It’s easy to be excited about prophetic words, especially when they promise growth, expansion, restoration, or blessing. The prophetic word I released at the beginning of 2017 contained all of those. God is speaking about Kingdom expansion in the coming year. Yet God also gave us a prophetic mandate to re-examine Nehemiah’s “growth strategies,” found in the scriptures. This post on discouragement is the first in a series I will write on combating the enemy’s attacks during a time of growth.
The prophetic word God released for 2017 contained 5 warnings for believers (Click here to read or review the full word):
In studying Nehemiah, I discovered that these 5 warnings above correspond to the 5 enemy attacks against Nehemiah’s rebuilding of the wall. I’d like to tackle these warnings individually after taking a brief look at the overall purpose of Nehemiah, which remains our purpose today.
Nehemiah was a type of Christ. He left his position at the side of a King to come restore his people, who had been destroyed by enemy attacks. Nebuchadnezzar had broken Jerusalem’s walls and burned her gates with fire 70 years earlier, sending the Jews into exile. Although many Jews had returned to their land with Ezra, the city still lay in ruins.
Nehemiah’s grief, combined with a holy jealousy for God’s honor and compassion for his brethren, moved him to action. Functioning in an apostolic role, Nehemiah returned with the favor, finances and blessing of the king, surveyed the damage, and then restored the foundations and rebuilt the wall that protected the Jewish nation and its temple.
In the same way today, God longs to restore individuals and churches to what they should be: holy temples full of true spiritual worship, built on the cornerstone of Christ and the foundation of love, unity and reconciliation that was revealed to the apostles and prophets. (See Ephesians 2-4 for supporting scriptures.)
Unfortunately, even a quick survey of the damage and division in the Body of Christ is enough to dishearten those who wish to build. A great deal of perseverance is needed for modern ministers, along with wisdom to anticipate and prevent further attacks of the enemy. Discouragement is one of the most paralyzing attacks.
Attack #1: Discouragement, Mockery and Mind Games
Nehemiah’s secret “night ride” through a devastated Jerusalem revealed, even in darkness, the extent of Nebuchadnezzar’s previous damage. As he viewed the Fountain Gate and the King’s Pool, there was so much rubbish that “there was no room for the animal under me to pass.” (Nehemiah 2:14, NKJV.) Yet the one who was unafraid to both measure and experience the damage was the same one who was moved enough to rebuild it. To restore something, you must first do an honest assessment of its condition, counting the cost.
The inherent danger of self-assessment is that it can stir up discouragement, fear, or anger. It can reopen wounds caused by hatred or prejudice. Reminders of damage, whether personal or corporate, can cause us to not want to forgive, spiraling downward into hopelessness and depression. The Jews in Jerusalem had allowed discouragement to paralyze them. Although they had safely returned home from exile, they lived among the ruins of the past.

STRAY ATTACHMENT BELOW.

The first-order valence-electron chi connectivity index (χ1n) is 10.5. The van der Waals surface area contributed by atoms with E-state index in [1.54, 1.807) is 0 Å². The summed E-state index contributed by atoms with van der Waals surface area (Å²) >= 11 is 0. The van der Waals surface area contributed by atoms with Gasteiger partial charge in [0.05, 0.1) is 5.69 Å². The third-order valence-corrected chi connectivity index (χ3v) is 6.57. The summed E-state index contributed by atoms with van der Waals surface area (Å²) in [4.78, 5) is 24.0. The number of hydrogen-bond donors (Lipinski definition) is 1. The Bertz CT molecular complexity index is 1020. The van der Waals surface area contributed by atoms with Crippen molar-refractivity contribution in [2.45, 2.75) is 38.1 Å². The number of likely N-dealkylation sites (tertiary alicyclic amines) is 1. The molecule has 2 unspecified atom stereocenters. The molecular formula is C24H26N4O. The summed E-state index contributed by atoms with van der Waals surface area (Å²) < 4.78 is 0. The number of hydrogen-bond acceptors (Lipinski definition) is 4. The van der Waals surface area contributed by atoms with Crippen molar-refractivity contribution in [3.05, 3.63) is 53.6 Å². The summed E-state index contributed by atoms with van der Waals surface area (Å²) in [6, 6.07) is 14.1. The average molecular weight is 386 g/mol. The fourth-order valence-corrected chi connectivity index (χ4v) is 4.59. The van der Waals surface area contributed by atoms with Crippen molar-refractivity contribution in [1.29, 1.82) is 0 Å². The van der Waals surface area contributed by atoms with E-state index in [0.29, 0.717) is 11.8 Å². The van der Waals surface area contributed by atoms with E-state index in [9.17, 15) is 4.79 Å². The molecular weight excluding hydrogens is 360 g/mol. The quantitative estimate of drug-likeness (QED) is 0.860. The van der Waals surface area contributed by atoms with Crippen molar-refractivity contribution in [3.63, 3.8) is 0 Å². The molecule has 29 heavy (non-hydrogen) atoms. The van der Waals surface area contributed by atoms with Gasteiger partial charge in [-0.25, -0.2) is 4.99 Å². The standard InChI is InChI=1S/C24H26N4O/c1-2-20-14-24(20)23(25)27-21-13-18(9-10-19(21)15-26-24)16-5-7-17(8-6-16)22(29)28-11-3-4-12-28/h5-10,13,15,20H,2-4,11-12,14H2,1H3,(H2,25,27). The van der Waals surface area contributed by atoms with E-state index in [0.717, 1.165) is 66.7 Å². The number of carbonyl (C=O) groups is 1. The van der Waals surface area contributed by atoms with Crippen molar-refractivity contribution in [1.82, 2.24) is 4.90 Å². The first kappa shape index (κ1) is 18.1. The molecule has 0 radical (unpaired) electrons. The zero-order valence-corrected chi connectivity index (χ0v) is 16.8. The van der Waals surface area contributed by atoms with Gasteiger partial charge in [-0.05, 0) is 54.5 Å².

How did Nehemiah combat the enemy’s discouragement and depression? He addressed the Jews publicly in 2:17-18, saying:
Unfortunately, this wasn’t the only time Nehemiah encountered discouragement. The first of these 5 direct attacks of the enemy in Nehemiah included mockery and accusations from an evil triumvirate: Sanballat, Tobiah, and Geshem: all governors and officials, and all motivated by Satan. (See Nehemiah 2:19.) The Bible says they were “deeply disturbed that a man had come to seek the well-being of the children of Israel.” (Nehemiah 2:10, NKJV.)
Immediately following Nehemiah’s inspiring address and testimony, the enemy launched verbal insults and ridicule, saying that Nehemiah was rebelling against the king. These were mind games, designed to stop the work before it began. The enemy still launches arrows of doubt and insults to discourage us today. For this type of attack, we need the shield of faith:
“So I answered them, and said to them, ‘The God of heaven Himself will prosper us;
Just as Nehemiah raised his shield of faith, so we also must raise ours, speaking out loud against the enemy when he torments us with thoughts of doubt, discouragement, or defeat.
Later, in Nehemiah 4:10-11, the workers became discouraged again while under attack, saying: "The strength of the laborers is failing, and there is so much rubbish that we are not able to build the wall. And our adversaries said, 'They will neither know nor see anything, till we come into their midst and kill them and cause the work to cease.'" Nehemiah countered their discouragement with another verbal exhortation: “Do not be afraid of them. Remember the Lord, great and awesome, and fight for your brethren, your sons, your daughters, your wives, and your houses.”
Defeat Discouragement: Nehemiah's Success Strategies
Like fear, discouragement offers us two choices: fight or flight. Here's a summary of how Nehemiah chose to fight the attacks of his enemies. It's a helpful reminder of the essentials when we're under attack.
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A severe hearing loss from childhood caused Deborah Perkins to develop what she now calls her secret weapon: tuning in to God's voice. A Wellesley College graduate and an award-winning writer, Deborah is now a wife and mother of 3 boys. Deborah has devoted over 25 years to professional and lay Christian ministry in New England and beyond. Her passion is inspiring people to cultivate greater intimacy with God.